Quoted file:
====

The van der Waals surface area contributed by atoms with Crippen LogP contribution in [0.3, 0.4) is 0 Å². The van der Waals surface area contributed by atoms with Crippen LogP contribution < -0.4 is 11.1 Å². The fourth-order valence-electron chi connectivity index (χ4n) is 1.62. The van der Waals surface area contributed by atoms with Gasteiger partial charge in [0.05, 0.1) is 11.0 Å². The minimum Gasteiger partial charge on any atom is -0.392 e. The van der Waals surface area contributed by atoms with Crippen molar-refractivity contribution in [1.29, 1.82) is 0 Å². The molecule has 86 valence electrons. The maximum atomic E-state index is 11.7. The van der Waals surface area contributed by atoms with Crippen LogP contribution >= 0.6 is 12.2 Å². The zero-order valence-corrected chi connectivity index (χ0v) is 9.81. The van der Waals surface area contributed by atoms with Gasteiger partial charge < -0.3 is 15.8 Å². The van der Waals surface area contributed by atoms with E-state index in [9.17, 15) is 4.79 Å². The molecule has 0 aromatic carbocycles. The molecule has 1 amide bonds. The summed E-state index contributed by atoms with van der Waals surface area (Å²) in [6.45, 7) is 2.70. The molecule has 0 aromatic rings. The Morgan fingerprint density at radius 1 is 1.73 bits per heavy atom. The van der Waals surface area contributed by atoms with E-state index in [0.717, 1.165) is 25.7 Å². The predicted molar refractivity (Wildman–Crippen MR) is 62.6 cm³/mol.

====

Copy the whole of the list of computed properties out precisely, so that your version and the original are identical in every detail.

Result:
The van der Waals surface area contributed by atoms with Crippen LogP contribution in [0.3, 0.4) is 0 Å². The van der Waals surface area contributed by atoms with Crippen LogP contribution < -0.4 is 11.1 Å². The fourth-order valence-electron chi connectivity index (χ4n) is 1.62. The van der Waals surface area contributed by atoms with Gasteiger partial charge in [0.05, 0.1) is 11.0 Å². The minimum Gasteiger partial charge on any atom is -0.392 e. The van der Waals surface area contributed by atoms with Crippen molar-refractivity contribution in [1.29, 1.82) is 0 Å². The molecule has 86 valence electrons. The maximum atomic E-state index is 11.7. The van der Waals surface area contributed by atoms with Crippen LogP contribution >= 0.6 is 12.2 Å². The zero-order valence-corrected chi connectivity index (χ0v) is 9.81. The van der Waals surface area contributed by atoms with Gasteiger partial charge < -0.3 is 15.8 Å². The van der Waals surface area contributed by atoms with E-state index in [9.17, 15) is 4.79 Å². The molecule has 0 aromatic carbocycles. The molecule has 1 amide bonds. The summed E-state index contributed by atoms with van der Waals surface area (Å²) in [6.45, 7) is 2.70. The molecule has 0 aromatic rings. The Morgan fingerprint density at radius 1 is 1.73 bits per heavy atom. The van der Waals surface area contributed by atoms with E-state index in [0.717, 1.165) is 25.7 Å². The predicted molar refractivity (Wildman–Crippen MR) is 62.6 cm³/mol.